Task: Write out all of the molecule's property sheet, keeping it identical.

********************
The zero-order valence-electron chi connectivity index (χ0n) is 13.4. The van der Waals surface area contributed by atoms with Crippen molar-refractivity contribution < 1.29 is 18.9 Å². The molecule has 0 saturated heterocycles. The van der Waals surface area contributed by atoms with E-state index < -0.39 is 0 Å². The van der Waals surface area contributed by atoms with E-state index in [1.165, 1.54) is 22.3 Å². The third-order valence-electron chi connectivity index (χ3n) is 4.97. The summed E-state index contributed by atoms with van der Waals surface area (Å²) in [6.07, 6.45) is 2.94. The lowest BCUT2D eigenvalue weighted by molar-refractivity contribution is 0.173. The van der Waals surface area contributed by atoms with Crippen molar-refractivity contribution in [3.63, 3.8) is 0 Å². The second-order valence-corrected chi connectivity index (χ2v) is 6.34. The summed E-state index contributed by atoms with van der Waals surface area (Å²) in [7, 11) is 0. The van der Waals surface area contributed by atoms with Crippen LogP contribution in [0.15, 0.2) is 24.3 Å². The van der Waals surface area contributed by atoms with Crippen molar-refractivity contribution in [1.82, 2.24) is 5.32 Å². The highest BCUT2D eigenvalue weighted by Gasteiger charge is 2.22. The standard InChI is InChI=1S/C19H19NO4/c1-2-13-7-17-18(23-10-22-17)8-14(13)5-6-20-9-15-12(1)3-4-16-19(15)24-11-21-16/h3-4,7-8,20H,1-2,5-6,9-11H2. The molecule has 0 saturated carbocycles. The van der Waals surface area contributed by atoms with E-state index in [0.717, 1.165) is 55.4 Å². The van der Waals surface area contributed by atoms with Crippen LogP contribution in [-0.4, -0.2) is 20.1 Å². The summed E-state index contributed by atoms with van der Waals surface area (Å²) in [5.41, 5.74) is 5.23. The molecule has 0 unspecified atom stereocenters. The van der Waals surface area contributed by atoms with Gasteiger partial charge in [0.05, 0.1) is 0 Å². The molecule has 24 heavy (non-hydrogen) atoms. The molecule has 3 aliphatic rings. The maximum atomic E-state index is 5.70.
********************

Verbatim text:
The zero-order valence-electron chi connectivity index (χ0n) is 13.4. The van der Waals surface area contributed by atoms with Crippen molar-refractivity contribution < 1.29 is 18.9 Å². The molecule has 0 saturated heterocycles. The van der Waals surface area contributed by atoms with E-state index < -0.39 is 0 Å². The van der Waals surface area contributed by atoms with E-state index in [1.165, 1.54) is 22.3 Å². The third-order valence-electron chi connectivity index (χ3n) is 4.97. The summed E-state index contributed by atoms with van der Waals surface area (Å²) in [6.07, 6.45) is 2.94. The lowest BCUT2D eigenvalue weighted by molar-refractivity contribution is 0.173. The van der Waals surface area contributed by atoms with Crippen molar-refractivity contribution in [3.63, 3.8) is 0 Å². The second-order valence-corrected chi connectivity index (χ2v) is 6.34. The summed E-state index contributed by atoms with van der Waals surface area (Å²) in [7, 11) is 0. The van der Waals surface area contributed by atoms with Crippen LogP contribution in [0.15, 0.2) is 24.3 Å². The van der Waals surface area contributed by atoms with Crippen molar-refractivity contribution in [1.82, 2.24) is 5.32 Å². The highest BCUT2D eigenvalue weighted by Gasteiger charge is 2.22. The standard InChI is InChI=1S/C19H19NO4/c1-2-13-7-17-18(23-10-22-17)8-14(13)5-6-20-9-15-12(1)3-4-16-19(15)24-11-21-16/h3-4,7-8,20H,1-2,5-6,9-11H2. The molecule has 0 saturated carbocycles. The van der Waals surface area contributed by atoms with E-state index in [0.717, 1.165) is 55.4 Å². The van der Waals surface area contributed by atoms with Crippen LogP contribution in [-0.4, -0.2) is 20.1 Å². The summed E-state index contributed by atoms with van der Waals surface area (Å²) in [5.41, 5.74) is 5.23. The molecule has 0 unspecified atom stereocenters. The van der Waals surface area contributed by atoms with Gasteiger partial charge in [0.05, 0.1) is 0 Å². The molecule has 24 heavy (non-hydrogen) atoms. The molecule has 3 aliphatic rings. The maximum atomic E-state index is 5.70.